The passenger manifest indicates that one baby boy was born at sea, one man died on June 5, and eleven Molokans were held in quarantine on Angel Island for observation or to be treated for various eye and skin afflictions, such as trachoma, impetigo, seborrhea and eczema.
The rest of the Molokans stayed together in Panama and worked for another couple of months. Eventually, they all earned enough money to leave. Of course, this was not without paying a price in human life and suffering. Some of the Molokan children died and were buried in Panama.
The second group also sailed on the San Juan, which left Ancon on July 18, 1905, with at least one stop in Acajutla, El Salvador, on July 22 before docking in San Francisco on August 3. Upon their arrival in San Francisco, the immigrants were placed in quarantine at Ayala Cove on Angel Island. There they were only able to take cold water baths. Twenty-eight people from the second group were initially rejected by immigration officials and not permitted to enter the United States. The San Francisco Call (August 1905, unknown date) described these passengers as “a detachment of the long-haired and bewhiskered agriculturists.” The article went on to say,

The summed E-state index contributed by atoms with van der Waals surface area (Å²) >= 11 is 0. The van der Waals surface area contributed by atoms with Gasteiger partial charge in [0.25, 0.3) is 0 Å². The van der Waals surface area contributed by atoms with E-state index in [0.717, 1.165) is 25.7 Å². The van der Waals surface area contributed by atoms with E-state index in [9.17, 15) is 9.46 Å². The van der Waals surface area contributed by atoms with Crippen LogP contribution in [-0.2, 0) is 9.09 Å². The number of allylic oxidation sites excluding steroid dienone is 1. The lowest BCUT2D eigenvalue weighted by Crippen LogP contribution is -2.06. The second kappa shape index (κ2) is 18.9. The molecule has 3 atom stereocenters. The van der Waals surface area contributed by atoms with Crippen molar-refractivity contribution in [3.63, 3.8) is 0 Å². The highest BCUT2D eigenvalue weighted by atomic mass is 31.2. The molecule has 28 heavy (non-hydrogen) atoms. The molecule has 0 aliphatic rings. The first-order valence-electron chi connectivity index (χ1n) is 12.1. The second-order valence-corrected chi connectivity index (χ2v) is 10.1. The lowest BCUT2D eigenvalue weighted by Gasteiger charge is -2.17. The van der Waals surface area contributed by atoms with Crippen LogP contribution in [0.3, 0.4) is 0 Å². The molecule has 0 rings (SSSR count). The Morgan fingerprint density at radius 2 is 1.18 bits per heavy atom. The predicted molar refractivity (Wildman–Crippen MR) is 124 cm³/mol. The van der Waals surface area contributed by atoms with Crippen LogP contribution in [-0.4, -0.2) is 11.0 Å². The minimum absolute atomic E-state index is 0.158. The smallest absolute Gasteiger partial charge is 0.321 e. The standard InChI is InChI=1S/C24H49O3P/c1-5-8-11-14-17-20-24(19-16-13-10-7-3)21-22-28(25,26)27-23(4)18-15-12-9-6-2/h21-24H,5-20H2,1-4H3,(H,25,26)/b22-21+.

“The San Juan on account of the Russians was ordered to the quarantine station, where the ship, steerage passengers and their effects will be thoroughly fumigated. The ship was released late in the afternoon. The San Juan brought only a few cabin passengers, who were not detained in quarantine.”
The elders went to see officials at the Russian consulate in San Francisco and asked for assistance in sending a telegram to President Theodore Roosevelt. The elders explained that they were all healthy when they started the journey, but a few became sick while working for an American company in the Canal Zone. Eventually, the sick ones were granted exemptions, and everyone was permitted to enter the United States of America. However, one woman passed away on August 9 while still in quarantine. She was buried in San Francisco. Then the rest of the group took a train to Los Angeles.